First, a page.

While most are hoping for snow to complete the picture of Christmas in their heads, the snow also plays a huge role in the Northwoods economy.

“We are a tourism economy. We are desperately dependent upon the weather and having good weather, both in the summer and fall, spring and winter. It all matters,” said Krystal Westfal, President and CEO of the Let’s Minocqua Visitor’s Bureau.

With kids off school, the time between Christmas and New Years can be busy.

Winter recreation

Snowmobile clubs aim to have trails by Christmas whenever conditions allow.

In Oneida County, the trails historically have opened sometime between December 17th and January 1st.

The last time Rhinelander had a brown Christmas in 2002, the snowmobile trails didn’t open until January 28th.

Roger Klein, President of the Bo-Boen Snowmobile Club in St. Germain told WXPR trails in Vilas County are all prepped and have passed inspection.

Now they need between 6 to 8 inches of snow on the ground to build a good base on the trails and get them open. Vilas County, like many others in the region, opens all its trail systems at once.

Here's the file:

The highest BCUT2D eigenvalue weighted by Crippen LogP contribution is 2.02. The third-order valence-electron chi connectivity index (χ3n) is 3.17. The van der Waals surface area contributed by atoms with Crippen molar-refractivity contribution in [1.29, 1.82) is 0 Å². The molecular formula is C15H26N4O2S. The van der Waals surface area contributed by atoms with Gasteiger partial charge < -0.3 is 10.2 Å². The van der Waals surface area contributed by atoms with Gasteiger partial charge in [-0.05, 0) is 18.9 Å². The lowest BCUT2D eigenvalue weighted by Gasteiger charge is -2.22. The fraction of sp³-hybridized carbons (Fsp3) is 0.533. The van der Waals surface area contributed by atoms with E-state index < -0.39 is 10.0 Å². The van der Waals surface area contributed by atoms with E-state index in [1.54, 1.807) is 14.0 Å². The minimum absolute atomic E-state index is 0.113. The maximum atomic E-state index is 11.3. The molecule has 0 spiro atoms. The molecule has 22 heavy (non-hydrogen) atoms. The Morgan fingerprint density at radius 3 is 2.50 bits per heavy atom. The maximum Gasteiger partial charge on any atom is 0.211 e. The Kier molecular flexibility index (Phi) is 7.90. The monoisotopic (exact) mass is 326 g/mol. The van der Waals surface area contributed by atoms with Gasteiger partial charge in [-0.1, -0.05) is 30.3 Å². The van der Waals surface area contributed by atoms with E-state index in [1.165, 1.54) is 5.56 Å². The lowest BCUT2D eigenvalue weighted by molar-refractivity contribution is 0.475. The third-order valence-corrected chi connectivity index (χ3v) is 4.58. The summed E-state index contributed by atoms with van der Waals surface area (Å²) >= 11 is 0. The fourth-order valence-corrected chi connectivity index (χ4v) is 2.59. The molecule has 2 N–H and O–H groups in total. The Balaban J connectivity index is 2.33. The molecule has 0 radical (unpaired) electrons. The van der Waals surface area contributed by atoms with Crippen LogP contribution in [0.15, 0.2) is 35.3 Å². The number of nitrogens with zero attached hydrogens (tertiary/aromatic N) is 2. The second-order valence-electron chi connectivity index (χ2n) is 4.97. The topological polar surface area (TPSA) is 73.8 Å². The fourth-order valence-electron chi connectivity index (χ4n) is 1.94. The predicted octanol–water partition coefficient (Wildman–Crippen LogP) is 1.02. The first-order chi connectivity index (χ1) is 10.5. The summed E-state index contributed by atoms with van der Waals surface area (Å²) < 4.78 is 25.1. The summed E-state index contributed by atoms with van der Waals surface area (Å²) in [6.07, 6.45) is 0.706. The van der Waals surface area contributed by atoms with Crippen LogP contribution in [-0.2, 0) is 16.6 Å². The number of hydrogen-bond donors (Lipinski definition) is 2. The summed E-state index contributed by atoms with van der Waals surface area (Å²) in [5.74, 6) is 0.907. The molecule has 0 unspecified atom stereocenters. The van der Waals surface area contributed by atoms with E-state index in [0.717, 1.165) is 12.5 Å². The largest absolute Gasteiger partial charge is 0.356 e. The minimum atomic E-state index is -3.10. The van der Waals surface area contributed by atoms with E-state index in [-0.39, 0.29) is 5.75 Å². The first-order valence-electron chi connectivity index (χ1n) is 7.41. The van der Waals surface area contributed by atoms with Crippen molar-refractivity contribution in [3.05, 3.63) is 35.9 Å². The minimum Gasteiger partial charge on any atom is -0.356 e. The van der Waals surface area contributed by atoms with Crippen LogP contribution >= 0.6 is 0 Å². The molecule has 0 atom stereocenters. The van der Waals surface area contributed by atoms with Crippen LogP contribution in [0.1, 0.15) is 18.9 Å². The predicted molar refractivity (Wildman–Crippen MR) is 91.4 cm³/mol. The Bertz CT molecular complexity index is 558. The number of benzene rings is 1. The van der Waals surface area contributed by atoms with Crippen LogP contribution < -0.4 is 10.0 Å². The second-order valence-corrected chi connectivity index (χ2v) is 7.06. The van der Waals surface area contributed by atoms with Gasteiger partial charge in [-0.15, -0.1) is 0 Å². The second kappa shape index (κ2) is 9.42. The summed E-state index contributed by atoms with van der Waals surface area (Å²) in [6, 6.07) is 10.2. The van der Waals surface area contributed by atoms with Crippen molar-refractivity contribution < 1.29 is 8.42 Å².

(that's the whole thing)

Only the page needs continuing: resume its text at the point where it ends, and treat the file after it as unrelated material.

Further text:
Westfahl says before the snow, they really need the cold, especially in the Lakeland Area.

“The warmth has been really what's been dampening a lot of our hopes that we're going to have really good ice conditions. We have so many snowmobile trails that cross swamps and low-lying areas where a lot of water is collected, not to mention the lakes. Our hopes are that we will get a really deep freeze,” said Westfahl.

Local businesses depend on the tourists that come to the Northwoods to snowmobile, ski, snowshoe, and ice fish.

El Niño

Westfal says some businesses are adapting to the slow start to winter by offering different kinds of activities. It may be something they have to stick with for a while as Jesse at the National Weather Service says snow and cold temps may be in short supply this winter given the strong El Nino this year.